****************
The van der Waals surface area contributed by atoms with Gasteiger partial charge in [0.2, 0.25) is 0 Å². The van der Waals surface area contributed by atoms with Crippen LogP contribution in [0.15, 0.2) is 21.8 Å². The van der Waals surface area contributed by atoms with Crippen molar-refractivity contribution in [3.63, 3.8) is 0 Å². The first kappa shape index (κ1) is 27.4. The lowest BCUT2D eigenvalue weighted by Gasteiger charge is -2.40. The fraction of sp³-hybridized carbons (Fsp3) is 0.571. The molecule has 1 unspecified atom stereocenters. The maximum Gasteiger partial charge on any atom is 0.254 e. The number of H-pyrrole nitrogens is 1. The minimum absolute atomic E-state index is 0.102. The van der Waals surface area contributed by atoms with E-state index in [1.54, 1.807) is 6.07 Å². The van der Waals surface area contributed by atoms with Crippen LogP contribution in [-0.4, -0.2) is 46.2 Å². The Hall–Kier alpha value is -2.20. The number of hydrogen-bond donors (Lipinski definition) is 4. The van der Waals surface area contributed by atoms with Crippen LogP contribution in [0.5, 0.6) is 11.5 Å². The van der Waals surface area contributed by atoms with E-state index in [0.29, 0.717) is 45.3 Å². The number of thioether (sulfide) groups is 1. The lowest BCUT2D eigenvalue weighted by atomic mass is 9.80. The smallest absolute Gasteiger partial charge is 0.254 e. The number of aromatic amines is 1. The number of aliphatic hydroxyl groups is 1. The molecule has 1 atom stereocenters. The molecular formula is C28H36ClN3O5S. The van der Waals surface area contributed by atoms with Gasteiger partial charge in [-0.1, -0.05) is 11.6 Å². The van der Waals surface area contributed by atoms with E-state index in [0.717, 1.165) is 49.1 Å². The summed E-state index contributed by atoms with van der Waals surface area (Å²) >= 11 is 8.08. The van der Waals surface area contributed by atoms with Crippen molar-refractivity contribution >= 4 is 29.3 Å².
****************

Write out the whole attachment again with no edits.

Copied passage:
The van der Waals surface area contributed by atoms with Gasteiger partial charge in [0.2, 0.25) is 0 Å². The van der Waals surface area contributed by atoms with Crippen LogP contribution in [0.15, 0.2) is 21.8 Å². The van der Waals surface area contributed by atoms with Crippen molar-refractivity contribution in [3.63, 3.8) is 0 Å². The first kappa shape index (κ1) is 27.4. The lowest BCUT2D eigenvalue weighted by Gasteiger charge is -2.40. The fraction of sp³-hybridized carbons (Fsp3) is 0.571. The molecule has 1 unspecified atom stereocenters. The maximum Gasteiger partial charge on any atom is 0.254 e. The number of H-pyrrole nitrogens is 1. The minimum absolute atomic E-state index is 0.102. The van der Waals surface area contributed by atoms with E-state index in [1.54, 1.807) is 6.07 Å². The van der Waals surface area contributed by atoms with Crippen LogP contribution in [-0.4, -0.2) is 46.2 Å². The Hall–Kier alpha value is -2.20. The number of hydrogen-bond donors (Lipinski definition) is 4. The van der Waals surface area contributed by atoms with Crippen LogP contribution in [0.5, 0.6) is 11.5 Å². The van der Waals surface area contributed by atoms with E-state index in [0.29, 0.717) is 45.3 Å². The number of thioether (sulfide) groups is 1. The lowest BCUT2D eigenvalue weighted by atomic mass is 9.80. The smallest absolute Gasteiger partial charge is 0.254 e. The number of aromatic amines is 1. The number of aliphatic hydroxyl groups is 1. The molecule has 1 atom stereocenters. The molecular formula is C28H36ClN3O5S. The van der Waals surface area contributed by atoms with Gasteiger partial charge in [-0.1, -0.05) is 11.6 Å². The van der Waals surface area contributed by atoms with E-state index in [0.717, 1.165) is 49.1 Å². The summed E-state index contributed by atoms with van der Waals surface area (Å²) >= 11 is 8.08. The van der Waals surface area contributed by atoms with Crippen molar-refractivity contribution >= 4 is 29.3 Å².